Themes

The Archive

Digital Archive brought to you
by JPMorgan Chase & Co.

Search results for:
"London, England"

Telegram from Josephine Jones to MLK

Ms. Jones, President of the Metropolitan Community Leaders, writes to Dr. King about Albert Shanker's stance on African American education.

Telegram from David Livingston to MLK

Thursday, October 20, 1960

David Livingston and Cleveland Robinson, on behalf of their district of the AFL-CIO, send encouragement to Dr. King.

Letter from John Edgar Hoover to MLK

Monday, March 29, 1965

FBI Director J. Edgar Hoover thanks Dr. King for his telegram concerning FBI agents in Alabama.

Conference on Social Statistics Resolutions

This document lists a number of solutions for improving the acknowledgement of minorities in America. These solutions were drafted during the Conference on Social Statistics held in Washington D.C.

Letter from MLK to Maj Palmberg

Thursday, May 12, 1966

Dr. King's informs Miss Palmberg that he is unable to accept her invitation to visit Finland.

Letter from Cornelius E. Gallagher to MLK

Tuesday, August 24, 1965

Cornelius E. Gallagher writes Dr. King concerning the signing of the discharge petition concerning home rule for the District of Columbia.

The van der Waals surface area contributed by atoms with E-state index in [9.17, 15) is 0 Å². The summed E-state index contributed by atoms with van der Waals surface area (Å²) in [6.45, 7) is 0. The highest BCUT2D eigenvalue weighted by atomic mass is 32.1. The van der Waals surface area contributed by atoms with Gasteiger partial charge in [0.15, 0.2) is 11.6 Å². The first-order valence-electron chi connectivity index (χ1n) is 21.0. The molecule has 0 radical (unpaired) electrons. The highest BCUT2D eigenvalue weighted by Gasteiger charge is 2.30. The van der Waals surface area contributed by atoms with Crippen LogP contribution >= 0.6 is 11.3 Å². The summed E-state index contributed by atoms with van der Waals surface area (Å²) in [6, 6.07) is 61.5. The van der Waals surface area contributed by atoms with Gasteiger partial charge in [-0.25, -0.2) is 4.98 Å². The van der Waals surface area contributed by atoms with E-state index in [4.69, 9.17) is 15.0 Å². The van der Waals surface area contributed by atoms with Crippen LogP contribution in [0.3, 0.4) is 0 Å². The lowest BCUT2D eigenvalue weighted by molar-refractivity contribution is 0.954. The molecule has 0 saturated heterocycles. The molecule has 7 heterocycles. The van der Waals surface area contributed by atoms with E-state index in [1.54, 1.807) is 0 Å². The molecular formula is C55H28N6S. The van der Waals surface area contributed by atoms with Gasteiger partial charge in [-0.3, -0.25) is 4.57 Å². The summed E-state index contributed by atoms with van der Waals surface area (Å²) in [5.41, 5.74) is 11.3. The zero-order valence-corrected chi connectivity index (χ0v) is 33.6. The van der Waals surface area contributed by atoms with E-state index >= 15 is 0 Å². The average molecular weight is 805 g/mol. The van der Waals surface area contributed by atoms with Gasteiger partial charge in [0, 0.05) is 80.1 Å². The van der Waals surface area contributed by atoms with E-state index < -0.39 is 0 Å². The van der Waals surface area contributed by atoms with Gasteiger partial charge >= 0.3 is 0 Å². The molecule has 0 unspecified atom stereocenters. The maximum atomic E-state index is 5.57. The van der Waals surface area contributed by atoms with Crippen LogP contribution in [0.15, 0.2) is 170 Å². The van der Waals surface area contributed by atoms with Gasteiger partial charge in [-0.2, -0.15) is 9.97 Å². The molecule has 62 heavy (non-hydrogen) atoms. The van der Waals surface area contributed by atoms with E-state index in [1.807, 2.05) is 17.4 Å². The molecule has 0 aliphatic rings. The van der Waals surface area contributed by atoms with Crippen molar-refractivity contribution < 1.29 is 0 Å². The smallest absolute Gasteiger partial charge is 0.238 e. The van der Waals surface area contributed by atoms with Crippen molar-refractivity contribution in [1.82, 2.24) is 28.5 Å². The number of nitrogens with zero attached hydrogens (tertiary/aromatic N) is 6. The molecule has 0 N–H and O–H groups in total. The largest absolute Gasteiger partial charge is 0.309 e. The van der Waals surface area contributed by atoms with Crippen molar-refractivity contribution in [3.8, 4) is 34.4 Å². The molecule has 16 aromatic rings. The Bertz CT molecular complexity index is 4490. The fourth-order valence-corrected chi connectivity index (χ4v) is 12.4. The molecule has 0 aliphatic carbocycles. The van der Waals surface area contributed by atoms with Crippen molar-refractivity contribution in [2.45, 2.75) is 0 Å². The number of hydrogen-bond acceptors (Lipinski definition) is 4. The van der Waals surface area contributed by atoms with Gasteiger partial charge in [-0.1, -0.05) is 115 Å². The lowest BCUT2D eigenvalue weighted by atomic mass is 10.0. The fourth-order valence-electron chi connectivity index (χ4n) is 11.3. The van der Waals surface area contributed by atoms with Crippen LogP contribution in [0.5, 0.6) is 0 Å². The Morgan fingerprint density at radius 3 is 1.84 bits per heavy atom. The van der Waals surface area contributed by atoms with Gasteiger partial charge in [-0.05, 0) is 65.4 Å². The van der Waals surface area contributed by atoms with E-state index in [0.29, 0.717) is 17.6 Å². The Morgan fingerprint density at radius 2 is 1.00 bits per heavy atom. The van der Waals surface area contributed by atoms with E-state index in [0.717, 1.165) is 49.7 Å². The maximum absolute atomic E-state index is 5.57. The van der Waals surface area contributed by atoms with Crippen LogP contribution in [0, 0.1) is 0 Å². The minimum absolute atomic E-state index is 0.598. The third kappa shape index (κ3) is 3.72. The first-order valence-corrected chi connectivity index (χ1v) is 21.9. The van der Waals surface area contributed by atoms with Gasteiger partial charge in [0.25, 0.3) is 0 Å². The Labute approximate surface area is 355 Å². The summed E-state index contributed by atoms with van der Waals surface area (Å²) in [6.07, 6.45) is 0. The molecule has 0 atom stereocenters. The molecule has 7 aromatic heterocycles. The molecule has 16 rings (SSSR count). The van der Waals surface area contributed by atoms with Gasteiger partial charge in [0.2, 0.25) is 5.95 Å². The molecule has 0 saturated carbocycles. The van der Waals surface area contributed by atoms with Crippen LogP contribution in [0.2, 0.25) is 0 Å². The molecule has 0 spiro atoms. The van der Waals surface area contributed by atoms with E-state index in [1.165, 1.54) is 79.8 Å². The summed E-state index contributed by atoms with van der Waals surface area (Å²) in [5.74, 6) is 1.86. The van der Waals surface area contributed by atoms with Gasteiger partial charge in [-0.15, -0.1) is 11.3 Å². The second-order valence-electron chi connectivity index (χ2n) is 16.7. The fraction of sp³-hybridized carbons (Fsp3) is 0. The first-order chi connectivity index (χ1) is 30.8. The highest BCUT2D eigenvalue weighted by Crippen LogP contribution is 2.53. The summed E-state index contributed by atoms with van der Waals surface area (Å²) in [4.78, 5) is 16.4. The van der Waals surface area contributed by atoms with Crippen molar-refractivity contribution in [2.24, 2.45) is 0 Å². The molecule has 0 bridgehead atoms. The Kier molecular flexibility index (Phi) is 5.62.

Truth

Dr. King quotes Marcus Tullius Cicero’s “De Natura Deorum,” providing references from William Wallace’s “The Logic of Hegel.”

MLK's Annual Report to SCLC Convention

Friday, October 2, 1964

As President of the SCLC, Dr. King delivers his Annual Report to the Eighth Annual Convention in Savannah, Georgia. In addition to listing SCLC's many accomplishments over the past year, Dr. King urges his audience to stay resolute as their great progress creates a growing racial backlash from those opposed to the Civil Rights Movement.

Letter from MLK to Peter A. Mullin

Tuesday, February 27, 1968

Dr. King writes Mr. Mullin to express his deep appreciation for being selected to receive the Gold Key Award at Boston College.

Letter from David Sutton to MLK

Wednesday, June 16, 1965

The associate director of Alumni Relations at Drexel Institute of Technology invites Dr. King to speak at the newly formed Downtown Luncheon Club. Mr. Sutton mentions that the alumni of Drexel revere Dr. King's philosophy and principles of nonviolence. He also informs Dr. King about the confirmed attendance of Pulitzer Prize winner James Michener.

Program From MLK's Nobel Peace Prize Dinner

Wednesday, January 27, 1965